In Review: The Decent One

by Chris Milton on 01/04/2015


It is arguable that Heinrich Himmler, head of the SS, and chief architect of the Holocaust, was history’s worst mass murderer. The Decent One is a bio-documentary of Himmler, told through excerpts, read out by actors, from his diaries, letters between him and his wife Margarete (and later his mistress, Hedwige), his daughter Gudrun’s letters and diaries, and Himmler’s orders and speeches. These cover the period 1900-1945, before Himmler, captured by the Allies, committed suicide by biting on a cyanide pill, and are spoken over imagery made up of photographs and archival footage from documentaries, early features and amateur films.

The film is compelling and sobering, and one is reluctantly riveted by it. There is no additional external narration, interpretation or commentary, apart from a few intertitled dates put to major historical turning points, and director Vanessa Lapa lets the juxtaposition and contrast of word and image speak for themselves. This complete lack of explanation, commentary or interpretation, of any stabs at enlightenment, with Himmler’s voice left unchallenged to blithely speak the unspeakable, some may find problematic. These juxtapositions do result in the very darkest of ironies, and Lapa has been unfairly accused of being somewhat heavy-handed and manipulative at points in this regard.

The mundanity of Himmler’s (numbered!) letters to his wife, their air of being dutifully and conventionally affectionate hint at the potential evil of banality, something possibly more disquieting than its well known vice versa. Interspersed with these domestic communications are orders, pronouncements and excerpts from Himmler’s speeches about mass murder on an industrial scale of a callousness and indifference to human life and suffering that will forever challenge our comprehension and humanism. The effect of this is to make the fond, trivial, innocent seeming writings even more chilling than the ostensibly Nazi writings by Himmler.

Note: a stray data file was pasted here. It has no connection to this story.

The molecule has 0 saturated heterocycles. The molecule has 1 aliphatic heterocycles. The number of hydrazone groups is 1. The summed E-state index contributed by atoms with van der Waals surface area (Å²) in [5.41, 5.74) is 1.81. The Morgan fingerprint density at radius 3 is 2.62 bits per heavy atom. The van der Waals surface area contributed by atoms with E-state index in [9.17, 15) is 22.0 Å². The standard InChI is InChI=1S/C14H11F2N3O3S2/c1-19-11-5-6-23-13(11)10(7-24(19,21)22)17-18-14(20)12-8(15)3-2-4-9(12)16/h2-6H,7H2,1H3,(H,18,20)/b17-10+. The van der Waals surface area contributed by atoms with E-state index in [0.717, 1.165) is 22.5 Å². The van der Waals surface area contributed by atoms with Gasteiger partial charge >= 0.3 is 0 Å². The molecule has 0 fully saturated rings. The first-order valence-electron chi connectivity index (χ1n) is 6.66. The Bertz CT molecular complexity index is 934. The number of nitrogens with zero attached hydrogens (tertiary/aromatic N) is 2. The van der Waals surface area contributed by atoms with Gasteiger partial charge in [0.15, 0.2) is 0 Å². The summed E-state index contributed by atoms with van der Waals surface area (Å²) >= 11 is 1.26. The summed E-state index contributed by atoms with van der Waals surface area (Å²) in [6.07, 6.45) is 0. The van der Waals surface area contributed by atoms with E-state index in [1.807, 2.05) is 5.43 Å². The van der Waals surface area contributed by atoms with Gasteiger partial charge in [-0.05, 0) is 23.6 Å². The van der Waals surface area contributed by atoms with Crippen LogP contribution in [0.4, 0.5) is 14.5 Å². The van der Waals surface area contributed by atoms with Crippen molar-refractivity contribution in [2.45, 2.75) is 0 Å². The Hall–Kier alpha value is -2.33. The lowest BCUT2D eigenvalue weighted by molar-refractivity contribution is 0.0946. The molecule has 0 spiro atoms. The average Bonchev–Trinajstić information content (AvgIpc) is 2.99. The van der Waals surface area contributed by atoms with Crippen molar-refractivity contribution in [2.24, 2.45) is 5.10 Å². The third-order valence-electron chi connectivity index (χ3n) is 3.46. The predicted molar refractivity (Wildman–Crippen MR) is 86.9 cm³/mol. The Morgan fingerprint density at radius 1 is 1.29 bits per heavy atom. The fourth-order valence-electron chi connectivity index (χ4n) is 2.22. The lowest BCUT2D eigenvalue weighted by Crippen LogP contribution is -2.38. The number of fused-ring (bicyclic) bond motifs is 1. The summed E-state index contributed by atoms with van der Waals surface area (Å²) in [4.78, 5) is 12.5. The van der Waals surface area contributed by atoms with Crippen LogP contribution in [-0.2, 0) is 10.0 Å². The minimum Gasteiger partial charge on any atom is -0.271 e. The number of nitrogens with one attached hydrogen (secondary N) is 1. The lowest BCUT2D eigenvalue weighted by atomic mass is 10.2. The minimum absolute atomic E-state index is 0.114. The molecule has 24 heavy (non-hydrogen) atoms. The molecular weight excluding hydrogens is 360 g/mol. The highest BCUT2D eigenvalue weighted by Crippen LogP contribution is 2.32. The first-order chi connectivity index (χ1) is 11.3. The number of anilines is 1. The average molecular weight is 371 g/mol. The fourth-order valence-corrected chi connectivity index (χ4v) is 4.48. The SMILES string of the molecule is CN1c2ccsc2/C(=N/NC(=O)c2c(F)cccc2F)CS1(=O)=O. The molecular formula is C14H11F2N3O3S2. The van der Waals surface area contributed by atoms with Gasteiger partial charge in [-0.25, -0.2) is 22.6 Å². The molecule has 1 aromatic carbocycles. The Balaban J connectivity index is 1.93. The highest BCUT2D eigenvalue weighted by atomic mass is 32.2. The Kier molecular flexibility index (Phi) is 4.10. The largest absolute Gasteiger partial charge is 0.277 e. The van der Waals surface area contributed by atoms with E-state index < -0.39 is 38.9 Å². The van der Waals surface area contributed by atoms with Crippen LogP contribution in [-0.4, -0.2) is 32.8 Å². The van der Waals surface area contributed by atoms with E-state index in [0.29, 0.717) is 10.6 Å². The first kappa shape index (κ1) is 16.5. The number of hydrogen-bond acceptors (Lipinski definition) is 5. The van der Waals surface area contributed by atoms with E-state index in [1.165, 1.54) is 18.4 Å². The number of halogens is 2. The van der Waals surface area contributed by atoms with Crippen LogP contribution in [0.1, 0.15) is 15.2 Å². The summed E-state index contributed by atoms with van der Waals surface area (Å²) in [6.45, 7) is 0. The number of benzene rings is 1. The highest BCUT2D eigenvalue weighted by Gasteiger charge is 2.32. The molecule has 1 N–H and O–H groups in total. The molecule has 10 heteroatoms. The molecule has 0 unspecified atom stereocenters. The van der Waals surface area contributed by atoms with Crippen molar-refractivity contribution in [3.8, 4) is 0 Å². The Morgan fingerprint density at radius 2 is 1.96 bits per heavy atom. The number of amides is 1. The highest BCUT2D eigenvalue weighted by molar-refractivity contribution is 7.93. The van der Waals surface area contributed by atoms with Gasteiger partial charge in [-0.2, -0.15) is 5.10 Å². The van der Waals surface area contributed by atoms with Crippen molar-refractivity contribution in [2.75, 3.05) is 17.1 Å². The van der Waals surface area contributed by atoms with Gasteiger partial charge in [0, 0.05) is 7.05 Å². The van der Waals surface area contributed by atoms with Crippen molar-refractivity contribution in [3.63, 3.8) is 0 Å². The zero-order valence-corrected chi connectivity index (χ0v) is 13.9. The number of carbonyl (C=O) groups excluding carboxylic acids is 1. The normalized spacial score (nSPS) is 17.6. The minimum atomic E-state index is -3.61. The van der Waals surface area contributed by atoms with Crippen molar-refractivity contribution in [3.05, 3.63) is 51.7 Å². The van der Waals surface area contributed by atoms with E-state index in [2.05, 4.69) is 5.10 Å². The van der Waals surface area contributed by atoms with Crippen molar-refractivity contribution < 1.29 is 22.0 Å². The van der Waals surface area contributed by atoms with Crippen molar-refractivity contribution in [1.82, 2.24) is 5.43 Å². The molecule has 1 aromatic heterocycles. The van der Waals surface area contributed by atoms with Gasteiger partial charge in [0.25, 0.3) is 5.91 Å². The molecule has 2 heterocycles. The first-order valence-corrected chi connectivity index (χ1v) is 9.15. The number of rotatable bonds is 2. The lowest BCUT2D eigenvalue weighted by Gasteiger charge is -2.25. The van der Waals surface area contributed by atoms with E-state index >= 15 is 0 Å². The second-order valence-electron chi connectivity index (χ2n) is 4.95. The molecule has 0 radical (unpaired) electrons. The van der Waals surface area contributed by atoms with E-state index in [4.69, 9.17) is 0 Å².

Ultimately, The Decent One explains nothing, nor do I believe was it intended to. In fact, it deepens the enigma of evil and renders Himmler even more inscrutable. The film is an important addition to the literature and film of the Holocaust, any detailed account of which will prove to be formative, at whatever age one comes to it, and an intelligent and responsible attempt to throw some light on the psyche of its most coldly bestial protagonist.

Chris has awarded The Decent One four Torches of Truth 

4 torches

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